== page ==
Yes, even with a valid recommendation from her favorite client, Rapunzel.
Here again, we see that asking follow-up questions could have saved the writer a lot of grief. But to be fair, it’s hard to hold Rachel very responsible for the outcome: she simply did not know enough about how agencies worked to realize how much unsolicited submissions are despised.
Not all referral mistakes are this innocent, however.
Referral-farming scenario 11: Samuel met agented writer Samantha at a writers’ conference a few years ago. They have been cordial ever since whenever they met, and occasionally e-mail about their respective publishing progress. Having heard so much about Samantha’s agent, Sydney, Samuel feels as though he knows her.
One rainy Monday morning, Samantha is startled to see an e-mail from Sydney in her in-box. (At work: since she has only sold a couple of mid-list books, Samantha still can’t afford to quit her secretarial job; starting to notice a pattern here?)
“Can you tell me something about this writer you recommended?” Sydney writes. “I’ve been thinking about getting into representing this kind of book, but his bio was really sketchy. Can you fill me in about why you thought he might be a good fit for my list?”
Huh? Samantha thinks.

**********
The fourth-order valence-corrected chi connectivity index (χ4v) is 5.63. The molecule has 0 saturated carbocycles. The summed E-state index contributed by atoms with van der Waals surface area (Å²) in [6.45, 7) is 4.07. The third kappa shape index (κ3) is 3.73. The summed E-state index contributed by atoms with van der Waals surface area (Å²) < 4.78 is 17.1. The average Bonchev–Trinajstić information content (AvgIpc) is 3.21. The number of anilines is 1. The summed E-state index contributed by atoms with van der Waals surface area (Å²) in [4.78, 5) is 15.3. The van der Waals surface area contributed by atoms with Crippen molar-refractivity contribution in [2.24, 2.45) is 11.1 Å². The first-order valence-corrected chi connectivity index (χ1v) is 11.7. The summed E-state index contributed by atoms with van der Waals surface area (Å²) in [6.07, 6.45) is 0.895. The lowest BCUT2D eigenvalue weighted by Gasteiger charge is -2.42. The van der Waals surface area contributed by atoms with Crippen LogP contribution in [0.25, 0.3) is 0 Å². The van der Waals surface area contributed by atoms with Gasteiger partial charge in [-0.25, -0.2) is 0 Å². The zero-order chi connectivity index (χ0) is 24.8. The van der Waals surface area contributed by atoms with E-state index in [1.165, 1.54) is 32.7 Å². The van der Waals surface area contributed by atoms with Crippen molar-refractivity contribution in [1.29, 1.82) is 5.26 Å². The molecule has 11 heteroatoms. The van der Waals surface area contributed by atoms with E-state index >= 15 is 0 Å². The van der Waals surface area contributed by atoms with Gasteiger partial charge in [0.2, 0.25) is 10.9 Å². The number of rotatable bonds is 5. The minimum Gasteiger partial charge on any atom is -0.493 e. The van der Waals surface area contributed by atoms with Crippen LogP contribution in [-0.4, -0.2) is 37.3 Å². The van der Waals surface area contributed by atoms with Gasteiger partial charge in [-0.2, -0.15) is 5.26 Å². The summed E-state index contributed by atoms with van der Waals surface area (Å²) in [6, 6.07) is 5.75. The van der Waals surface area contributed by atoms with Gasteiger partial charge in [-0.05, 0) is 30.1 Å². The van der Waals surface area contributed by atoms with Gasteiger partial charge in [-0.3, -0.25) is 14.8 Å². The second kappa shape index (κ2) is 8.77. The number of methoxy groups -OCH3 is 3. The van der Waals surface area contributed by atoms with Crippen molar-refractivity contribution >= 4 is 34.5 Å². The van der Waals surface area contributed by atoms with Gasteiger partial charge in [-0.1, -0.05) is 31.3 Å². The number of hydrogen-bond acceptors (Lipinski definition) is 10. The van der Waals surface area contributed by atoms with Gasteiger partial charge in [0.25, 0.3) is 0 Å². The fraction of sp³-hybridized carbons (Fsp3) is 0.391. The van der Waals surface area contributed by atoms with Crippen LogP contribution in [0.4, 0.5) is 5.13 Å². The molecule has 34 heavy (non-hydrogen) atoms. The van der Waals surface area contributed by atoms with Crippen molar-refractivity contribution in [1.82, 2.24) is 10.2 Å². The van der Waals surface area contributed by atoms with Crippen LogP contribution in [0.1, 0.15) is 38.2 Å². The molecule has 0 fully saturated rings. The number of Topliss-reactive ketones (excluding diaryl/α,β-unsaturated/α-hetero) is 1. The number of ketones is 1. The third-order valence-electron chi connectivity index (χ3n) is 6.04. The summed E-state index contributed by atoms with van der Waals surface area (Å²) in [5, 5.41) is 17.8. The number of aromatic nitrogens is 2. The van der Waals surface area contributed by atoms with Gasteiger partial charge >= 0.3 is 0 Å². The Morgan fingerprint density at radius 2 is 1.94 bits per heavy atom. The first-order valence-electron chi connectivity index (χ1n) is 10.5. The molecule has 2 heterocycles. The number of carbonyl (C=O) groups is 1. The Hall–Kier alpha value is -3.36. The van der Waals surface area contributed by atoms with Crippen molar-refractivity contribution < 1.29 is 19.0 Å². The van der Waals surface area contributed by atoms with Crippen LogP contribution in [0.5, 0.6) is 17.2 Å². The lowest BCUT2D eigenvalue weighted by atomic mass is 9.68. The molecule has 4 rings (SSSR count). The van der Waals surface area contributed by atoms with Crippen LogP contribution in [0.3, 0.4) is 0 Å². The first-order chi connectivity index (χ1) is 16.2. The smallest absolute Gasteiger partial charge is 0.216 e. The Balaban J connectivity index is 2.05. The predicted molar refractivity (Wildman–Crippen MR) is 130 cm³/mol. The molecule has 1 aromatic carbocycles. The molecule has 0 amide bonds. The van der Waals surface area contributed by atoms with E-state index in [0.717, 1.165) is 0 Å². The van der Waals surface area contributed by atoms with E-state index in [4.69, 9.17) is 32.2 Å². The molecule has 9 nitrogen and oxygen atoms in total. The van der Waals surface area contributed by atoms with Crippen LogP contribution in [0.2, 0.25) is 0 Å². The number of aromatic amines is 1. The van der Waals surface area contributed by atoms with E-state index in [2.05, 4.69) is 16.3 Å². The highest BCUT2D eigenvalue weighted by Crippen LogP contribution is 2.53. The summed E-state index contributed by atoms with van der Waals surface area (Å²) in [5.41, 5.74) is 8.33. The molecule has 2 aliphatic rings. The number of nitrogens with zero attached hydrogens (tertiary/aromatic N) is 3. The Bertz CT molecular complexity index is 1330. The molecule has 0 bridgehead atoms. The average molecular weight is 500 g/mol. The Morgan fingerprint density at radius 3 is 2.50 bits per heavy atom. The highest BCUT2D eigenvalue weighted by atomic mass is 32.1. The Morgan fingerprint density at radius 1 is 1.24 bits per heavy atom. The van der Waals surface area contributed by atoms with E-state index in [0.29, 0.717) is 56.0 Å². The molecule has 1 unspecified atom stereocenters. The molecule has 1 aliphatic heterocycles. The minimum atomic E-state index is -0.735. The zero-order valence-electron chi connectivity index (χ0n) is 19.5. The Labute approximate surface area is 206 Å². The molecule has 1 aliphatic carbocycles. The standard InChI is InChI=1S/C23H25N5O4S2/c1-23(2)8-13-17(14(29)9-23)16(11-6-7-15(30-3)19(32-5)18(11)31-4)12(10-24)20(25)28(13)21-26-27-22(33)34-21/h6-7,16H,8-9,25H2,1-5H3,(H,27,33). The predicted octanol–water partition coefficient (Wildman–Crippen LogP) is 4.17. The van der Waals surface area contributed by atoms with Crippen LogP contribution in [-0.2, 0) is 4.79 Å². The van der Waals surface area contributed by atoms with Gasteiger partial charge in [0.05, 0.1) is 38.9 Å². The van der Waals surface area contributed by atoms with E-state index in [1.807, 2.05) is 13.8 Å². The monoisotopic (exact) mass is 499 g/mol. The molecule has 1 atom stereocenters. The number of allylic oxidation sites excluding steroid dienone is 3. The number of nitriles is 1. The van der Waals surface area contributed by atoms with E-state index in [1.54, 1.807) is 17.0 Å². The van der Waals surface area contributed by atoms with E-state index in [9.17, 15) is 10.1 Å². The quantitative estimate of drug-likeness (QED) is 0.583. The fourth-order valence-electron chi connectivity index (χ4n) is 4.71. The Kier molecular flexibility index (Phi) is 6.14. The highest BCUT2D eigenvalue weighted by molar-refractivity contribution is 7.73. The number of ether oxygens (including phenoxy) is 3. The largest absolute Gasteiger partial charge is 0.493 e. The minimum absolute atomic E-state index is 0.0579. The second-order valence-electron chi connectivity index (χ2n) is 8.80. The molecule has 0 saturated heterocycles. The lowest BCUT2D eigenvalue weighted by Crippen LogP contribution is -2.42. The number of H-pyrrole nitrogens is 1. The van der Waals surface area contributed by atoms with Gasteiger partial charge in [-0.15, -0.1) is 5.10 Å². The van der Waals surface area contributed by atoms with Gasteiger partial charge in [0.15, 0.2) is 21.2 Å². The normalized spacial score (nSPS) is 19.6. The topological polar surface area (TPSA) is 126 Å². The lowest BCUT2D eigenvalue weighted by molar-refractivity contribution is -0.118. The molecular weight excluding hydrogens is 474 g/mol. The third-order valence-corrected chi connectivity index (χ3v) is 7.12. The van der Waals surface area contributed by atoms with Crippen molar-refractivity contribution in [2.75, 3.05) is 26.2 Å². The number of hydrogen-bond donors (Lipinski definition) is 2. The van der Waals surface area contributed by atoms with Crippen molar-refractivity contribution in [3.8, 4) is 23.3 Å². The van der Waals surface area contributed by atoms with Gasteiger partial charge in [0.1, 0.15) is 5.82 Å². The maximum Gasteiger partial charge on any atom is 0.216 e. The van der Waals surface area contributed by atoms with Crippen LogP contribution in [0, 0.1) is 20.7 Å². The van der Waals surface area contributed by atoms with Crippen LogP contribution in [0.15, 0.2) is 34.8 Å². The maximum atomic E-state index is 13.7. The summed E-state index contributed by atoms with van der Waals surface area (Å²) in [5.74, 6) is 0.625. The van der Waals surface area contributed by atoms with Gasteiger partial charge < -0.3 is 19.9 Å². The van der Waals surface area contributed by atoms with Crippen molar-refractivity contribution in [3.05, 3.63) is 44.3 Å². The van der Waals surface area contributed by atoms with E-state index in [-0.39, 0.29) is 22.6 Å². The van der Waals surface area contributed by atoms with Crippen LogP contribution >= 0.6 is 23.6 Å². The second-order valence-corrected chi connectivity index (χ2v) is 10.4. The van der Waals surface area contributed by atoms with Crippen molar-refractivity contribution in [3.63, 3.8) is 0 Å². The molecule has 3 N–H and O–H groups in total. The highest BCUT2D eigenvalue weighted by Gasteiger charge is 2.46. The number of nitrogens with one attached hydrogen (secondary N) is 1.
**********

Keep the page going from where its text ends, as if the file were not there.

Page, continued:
A few days later, Samuel receives his manuscript and a form-letter rejection with an angry scrawl in the margins. “Our client didn’t recommend you,” it reads, “and we do not accept unsolicited manuscripts.”
What did Samuel do wrong? Without seeing his query, it’s a trifle hard to tell, precisely, but we can certainly make some educated guesses.
At best, Samuel seems to have fudged his initial query, turning an acquaintance into a recommendation. Perhaps, if asked, he would respond that since Samantha had spoken so often and so glowingly of Sydney, he thought she was making a recommendation.
But regardless of why he did it, or if he intended to misleading, he’s blown his chance with Sydney — and his friendship with Samantha — forever: evidently, it didn’t occur to him that the agent might check.
Word to the wise: they do. Habitually.
If you harbor even the slightest doubt about whether an agented author is offering a recommendation — and you should, unless the author has actually produced the words, “Tell my agent I sent you” — for heaven’s sake, ASK.
Rather than wasting our energies upon trying to figure out what Samuel could have been thinking, let’s look at another version of the misused recommendation. This one is hard to read as anything but manipulative, but at least the exemplar in this instance is clever enough to be cautious about the possibility of the agent’s checking up on her:
Referral-farming scenario 12: Tanya met agented author Tremaine through networking; he’s the friend of a friend. Because she seemed to be a pleasant, well-read person and was complimentary about his work, Tremaine was happy to answer a few of Tanya’s questions via e-mail. Lately, however, he’s been deliberately slowing his responses.
Why? Well, she’s started to e-mail him every day.
Clearly, he thinks, Tanya is thinking of this as a friendship, rather than what it actually is, an author being nice to a reader. So instead of answering right away, he waits three days, then a week, mentioning in each response just how busy he is. When she still doesn’t take the hint, he begins responding to only every third or fourth message — and then only very tersely.